Sharing is another important social skill for children, one which almost every teacher at every year level addresses at some point. Sharing allows students to make – and more importantly, maintain – friendships, play co-operatively, take turns and manage disappointment. It also teaches children about negotiation and fairness.
In the Little Lunch episode ‘The Monkey Bars’, Tamara refuses to share the monkey bars but her friend Melanie won’t give in and get off. After viewing the episode, I asked students draw on a similar personal experience to write a short vignette from Melanie’s perspective, ensuring they captured their feelings and emotions from the time. From this perspective, students recalled being on the receiving end of ‘greed’, ‘hogging’, ‘selfishness’ and ‘monopolising’. However, after writing an alternative vignette from Tamara’s perspective, students reflected on a time that they too were ‘selfish’, planting the seed for them to manage future situations differently.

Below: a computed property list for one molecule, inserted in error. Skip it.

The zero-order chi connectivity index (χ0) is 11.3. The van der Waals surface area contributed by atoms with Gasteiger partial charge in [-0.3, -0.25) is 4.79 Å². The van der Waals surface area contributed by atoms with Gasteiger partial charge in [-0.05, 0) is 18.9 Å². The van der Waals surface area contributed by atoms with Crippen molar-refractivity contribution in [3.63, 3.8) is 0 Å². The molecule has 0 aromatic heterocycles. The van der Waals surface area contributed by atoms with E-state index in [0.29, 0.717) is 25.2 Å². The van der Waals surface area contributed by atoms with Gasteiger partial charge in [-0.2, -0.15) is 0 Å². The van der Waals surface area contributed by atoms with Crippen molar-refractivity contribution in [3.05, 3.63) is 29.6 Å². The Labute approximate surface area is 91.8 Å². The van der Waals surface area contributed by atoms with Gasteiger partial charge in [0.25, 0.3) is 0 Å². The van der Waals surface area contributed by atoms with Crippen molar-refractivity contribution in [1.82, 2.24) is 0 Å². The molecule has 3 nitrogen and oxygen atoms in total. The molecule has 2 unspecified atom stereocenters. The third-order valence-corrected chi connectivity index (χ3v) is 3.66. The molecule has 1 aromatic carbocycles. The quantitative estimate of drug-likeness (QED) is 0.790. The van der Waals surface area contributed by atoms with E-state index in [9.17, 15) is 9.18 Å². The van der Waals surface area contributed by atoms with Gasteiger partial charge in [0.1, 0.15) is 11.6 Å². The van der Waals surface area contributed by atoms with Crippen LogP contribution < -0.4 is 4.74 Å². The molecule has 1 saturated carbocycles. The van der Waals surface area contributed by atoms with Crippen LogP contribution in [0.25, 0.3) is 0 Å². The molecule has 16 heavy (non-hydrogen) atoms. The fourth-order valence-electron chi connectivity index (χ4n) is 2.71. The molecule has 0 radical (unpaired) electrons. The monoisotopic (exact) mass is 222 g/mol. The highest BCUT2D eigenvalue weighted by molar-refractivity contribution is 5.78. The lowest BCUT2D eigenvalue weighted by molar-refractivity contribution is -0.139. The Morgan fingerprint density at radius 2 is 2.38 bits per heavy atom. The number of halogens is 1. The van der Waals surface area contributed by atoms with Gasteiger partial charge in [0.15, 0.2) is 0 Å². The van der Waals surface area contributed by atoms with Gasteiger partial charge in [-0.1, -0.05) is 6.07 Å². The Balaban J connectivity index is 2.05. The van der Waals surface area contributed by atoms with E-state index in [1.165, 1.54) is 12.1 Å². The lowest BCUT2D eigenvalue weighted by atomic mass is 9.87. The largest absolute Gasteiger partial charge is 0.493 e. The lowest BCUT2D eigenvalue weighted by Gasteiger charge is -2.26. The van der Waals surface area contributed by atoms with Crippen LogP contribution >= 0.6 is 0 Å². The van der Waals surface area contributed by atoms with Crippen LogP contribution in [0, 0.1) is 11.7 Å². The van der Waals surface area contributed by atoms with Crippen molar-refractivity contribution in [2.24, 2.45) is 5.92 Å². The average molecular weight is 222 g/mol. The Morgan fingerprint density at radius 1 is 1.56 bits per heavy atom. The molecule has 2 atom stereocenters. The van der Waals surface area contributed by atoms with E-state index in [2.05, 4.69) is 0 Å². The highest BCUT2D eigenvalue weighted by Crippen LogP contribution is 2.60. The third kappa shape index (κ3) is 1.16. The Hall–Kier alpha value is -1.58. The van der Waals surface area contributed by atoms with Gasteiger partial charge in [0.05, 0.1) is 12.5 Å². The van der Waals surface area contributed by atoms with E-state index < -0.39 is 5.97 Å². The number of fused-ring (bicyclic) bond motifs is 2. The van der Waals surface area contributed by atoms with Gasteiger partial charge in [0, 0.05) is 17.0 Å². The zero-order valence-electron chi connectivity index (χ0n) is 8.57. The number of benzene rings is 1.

Each Little Lunch episode has a theme that can be explored as a class, potentially through a unit of work. ‘The Joke Competition’ deals with confidence, ‘The Body Bus’ delves into anxiety around perception and self-consciousness, jealousy is the theme of ‘The Relationship’ episode, and resilience is depicted in ‘The Corridor Outside 6E’. The Little Lunch App was a perfect way for me to bring together students’ learning on these themes. The App allowed students to work in small groups to demonstrate and share their understanding of a social or emotional skill in an interdisciplinary way (literacy, media arts and drama). The App is essentially a storytelling project that provides a step-by-step guide for creating a short episode, just like the TV series. What students didn’t necessarily realise is that through collaboratively creating their episodes, they were actively practicing some of these target skills: co-operation, managing conflict, managing their own feelings, empathy and sharing.